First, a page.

All Racists Are Not Fascists and All Fascists Are Not Nazis

For the last two years, the news has been full of topics about Fascism. Political candidates are accused of Fascism, groups have been formed that go about rioting and attacking others supporting a different political viewpoint on the grounds that opposing political demonstrators are Fascist and innocent people have been attacked and/or derided because they allegedly look Fascist. Therefore, I decided that my first blog topic would be Fascism. Defining Fascism today is not as easy as it once was. Some published definitions mix Fascism and Nazism together in the definition of these historic ideologies and end with definitions of their present day counterparts that are so generic, they can apply to almost anyone. Therefore, I resorted to the writings of the initial founders of Fascism for a clear understanding of what it is.

Benito Mussolini was the founder of Fascism.(1) However, in America Fascism is commonly associated with Hitler and the Nazi movement. The symbol of Fascism is the ancient Roman symbol of authority, the fasces, which is a bundle of rods bound together with an ax and its protruding blade.(2) Most of us in America think of the Nazi swastika as the symbol of Fascism.  Although Nazism is a type of Fascism, it differs significantly from the ideology begun with Mussolini. Although both have  elements of Fascism that I will describe below in common, they significantly diverge in the area of their end goal for the societies they desire to build.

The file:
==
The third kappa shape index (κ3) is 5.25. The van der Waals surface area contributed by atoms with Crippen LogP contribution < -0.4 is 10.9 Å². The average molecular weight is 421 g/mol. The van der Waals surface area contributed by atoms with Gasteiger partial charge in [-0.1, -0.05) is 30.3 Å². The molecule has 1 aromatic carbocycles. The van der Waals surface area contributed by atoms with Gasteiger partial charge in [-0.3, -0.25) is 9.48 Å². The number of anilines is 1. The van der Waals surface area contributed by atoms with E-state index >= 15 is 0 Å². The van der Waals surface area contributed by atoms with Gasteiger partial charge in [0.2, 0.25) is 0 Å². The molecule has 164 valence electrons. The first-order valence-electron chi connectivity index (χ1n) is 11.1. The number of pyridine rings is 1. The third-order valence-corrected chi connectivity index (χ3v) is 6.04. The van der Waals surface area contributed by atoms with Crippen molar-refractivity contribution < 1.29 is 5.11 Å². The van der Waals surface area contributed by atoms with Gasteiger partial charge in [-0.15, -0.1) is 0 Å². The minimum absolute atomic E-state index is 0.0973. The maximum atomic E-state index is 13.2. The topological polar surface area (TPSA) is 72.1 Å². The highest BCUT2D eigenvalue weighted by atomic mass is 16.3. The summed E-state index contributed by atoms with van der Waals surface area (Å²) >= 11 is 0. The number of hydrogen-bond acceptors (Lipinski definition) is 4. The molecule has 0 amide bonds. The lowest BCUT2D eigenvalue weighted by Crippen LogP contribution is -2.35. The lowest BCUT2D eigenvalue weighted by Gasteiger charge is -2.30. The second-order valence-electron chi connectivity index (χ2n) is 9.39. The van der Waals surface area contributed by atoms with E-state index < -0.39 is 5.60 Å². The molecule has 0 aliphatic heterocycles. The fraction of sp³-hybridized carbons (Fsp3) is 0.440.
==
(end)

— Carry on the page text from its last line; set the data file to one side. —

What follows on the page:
Elements of Fascism they share are:

  • Fascism embraces a type of stoicism. Mussolini wrote, “Fascism does not, generally speaking, believe in the possibility or utility of perpetual peace…Therefore, all doctrines which postulate peace at all costs are incompatible with Fascism…Fascism carries this anti-pacifistic attitude into the life of the individual.” “I don’t care a damn…the proud motto of the fighting squads scrawled by a wounded man on his bandages is not only an act of philosophic stoicism, it sums up a doctrine which is not merely political: it is evident of a fighting spirit which accepts all risks…Life as he understands it means duty, elevation, conquest;…”(3)
  • Fascism is imperialist. This imperialism is not just meddling in the affairs of other nations as we sometimes think of today, but the actual dominance of nations. Mussolini wrote, “the Fascist State expresses the will to exercise power and to command. Here the Roman tradition is embodied in a conception of strength. Imperial power, as understood by the Fascist doctrine, is not only territorial, or military, or commercial; it is also spiritual and ethical…Fascism sees in the imperialistic spirit – i.e. in the tendency of nations to expand – a manifestation of their vitality. In the opposite tendency, which would limit their interests to the home country, it sees a symptom of decadence. Peoples who rise or rearise are imperialistic; renunciation is characteristic of dying peoples.”(4)
  • Resistance to the doctrine and the State must be ruthlessly suppressed. Mussolini wrote, “This explains many aspects of the practical activity of the regime, and the direction taken by many of the forces of the State, as also the severity which has to be exercised towards those who would oppose this spontaneous and inevitable movement….”(5)